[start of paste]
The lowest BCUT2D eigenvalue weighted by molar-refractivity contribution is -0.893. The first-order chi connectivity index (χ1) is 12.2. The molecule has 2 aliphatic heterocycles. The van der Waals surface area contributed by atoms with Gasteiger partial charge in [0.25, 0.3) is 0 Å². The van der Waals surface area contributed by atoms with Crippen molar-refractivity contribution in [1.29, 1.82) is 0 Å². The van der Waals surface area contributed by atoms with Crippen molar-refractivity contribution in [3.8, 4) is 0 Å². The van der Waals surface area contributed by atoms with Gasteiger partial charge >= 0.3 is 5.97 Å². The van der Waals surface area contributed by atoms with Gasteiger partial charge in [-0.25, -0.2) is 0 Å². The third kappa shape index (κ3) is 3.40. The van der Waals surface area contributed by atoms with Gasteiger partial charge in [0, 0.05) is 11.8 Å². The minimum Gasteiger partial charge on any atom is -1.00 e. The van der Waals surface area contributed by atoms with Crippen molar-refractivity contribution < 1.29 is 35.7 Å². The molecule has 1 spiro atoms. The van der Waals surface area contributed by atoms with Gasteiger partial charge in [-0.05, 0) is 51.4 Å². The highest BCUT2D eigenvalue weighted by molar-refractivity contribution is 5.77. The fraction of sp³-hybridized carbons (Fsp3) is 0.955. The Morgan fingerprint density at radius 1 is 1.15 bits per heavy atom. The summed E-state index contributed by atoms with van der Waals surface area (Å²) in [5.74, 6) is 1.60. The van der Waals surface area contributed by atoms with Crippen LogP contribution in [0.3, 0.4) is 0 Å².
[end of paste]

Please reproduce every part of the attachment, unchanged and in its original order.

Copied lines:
The lowest BCUT2D eigenvalue weighted by molar-refractivity contribution is -0.893. The first-order chi connectivity index (χ1) is 12.2. The molecule has 2 aliphatic heterocycles. The van der Waals surface area contributed by atoms with Gasteiger partial charge in [0.25, 0.3) is 0 Å². The van der Waals surface area contributed by atoms with Crippen molar-refractivity contribution in [1.29, 1.82) is 0 Å². The van der Waals surface area contributed by atoms with Crippen molar-refractivity contribution in [3.8, 4) is 0 Å². The van der Waals surface area contributed by atoms with Gasteiger partial charge >= 0.3 is 5.97 Å². The van der Waals surface area contributed by atoms with Gasteiger partial charge in [-0.25, -0.2) is 0 Å². The third kappa shape index (κ3) is 3.40. The van der Waals surface area contributed by atoms with Gasteiger partial charge in [0, 0.05) is 11.8 Å². The minimum Gasteiger partial charge on any atom is -1.00 e. The van der Waals surface area contributed by atoms with Crippen molar-refractivity contribution < 1.29 is 35.7 Å². The molecule has 1 spiro atoms. The van der Waals surface area contributed by atoms with Gasteiger partial charge in [-0.05, 0) is 51.4 Å². The highest BCUT2D eigenvalue weighted by molar-refractivity contribution is 5.77. The fraction of sp³-hybridized carbons (Fsp3) is 0.955. The Morgan fingerprint density at radius 1 is 1.15 bits per heavy atom. The summed E-state index contributed by atoms with van der Waals surface area (Å²) in [5.74, 6) is 1.60. The van der Waals surface area contributed by atoms with Crippen LogP contribution in [0.3, 0.4) is 0 Å².